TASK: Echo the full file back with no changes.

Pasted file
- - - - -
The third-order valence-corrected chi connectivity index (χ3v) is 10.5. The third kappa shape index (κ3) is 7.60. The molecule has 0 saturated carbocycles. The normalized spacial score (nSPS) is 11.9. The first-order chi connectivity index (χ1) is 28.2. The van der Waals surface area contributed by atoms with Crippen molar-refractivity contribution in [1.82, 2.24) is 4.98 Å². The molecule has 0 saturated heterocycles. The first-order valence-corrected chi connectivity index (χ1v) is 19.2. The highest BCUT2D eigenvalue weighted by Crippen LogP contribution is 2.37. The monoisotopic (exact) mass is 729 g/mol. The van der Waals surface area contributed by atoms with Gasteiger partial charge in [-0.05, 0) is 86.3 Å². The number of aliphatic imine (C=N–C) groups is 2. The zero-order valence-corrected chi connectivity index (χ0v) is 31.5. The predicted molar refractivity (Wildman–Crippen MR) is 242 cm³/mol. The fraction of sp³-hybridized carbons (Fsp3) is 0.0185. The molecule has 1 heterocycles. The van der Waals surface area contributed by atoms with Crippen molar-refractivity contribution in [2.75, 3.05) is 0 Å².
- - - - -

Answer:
The third-order valence-corrected chi connectivity index (χ3v) is 10.5. The third kappa shape index (κ3) is 7.60. The molecule has 0 saturated carbocycles. The normalized spacial score (nSPS) is 11.9. The first-order chi connectivity index (χ1) is 28.2. The van der Waals surface area contributed by atoms with Crippen molar-refractivity contribution in [1.82, 2.24) is 4.98 Å². The molecule has 0 saturated heterocycles. The first-order valence-corrected chi connectivity index (χ1v) is 19.2. The highest BCUT2D eigenvalue weighted by Crippen LogP contribution is 2.37. The monoisotopic (exact) mass is 729 g/mol. The van der Waals surface area contributed by atoms with Gasteiger partial charge in [-0.05, 0) is 86.3 Å². The number of aliphatic imine (C=N–C) groups is 2. The zero-order valence-corrected chi connectivity index (χ0v) is 31.5. The predicted molar refractivity (Wildman–Crippen MR) is 242 cm³/mol. The fraction of sp³-hybridized carbons (Fsp3) is 0.0185. The molecule has 1 heterocycles. The van der Waals surface area contributed by atoms with Crippen molar-refractivity contribution in [2.75, 3.05) is 0 Å².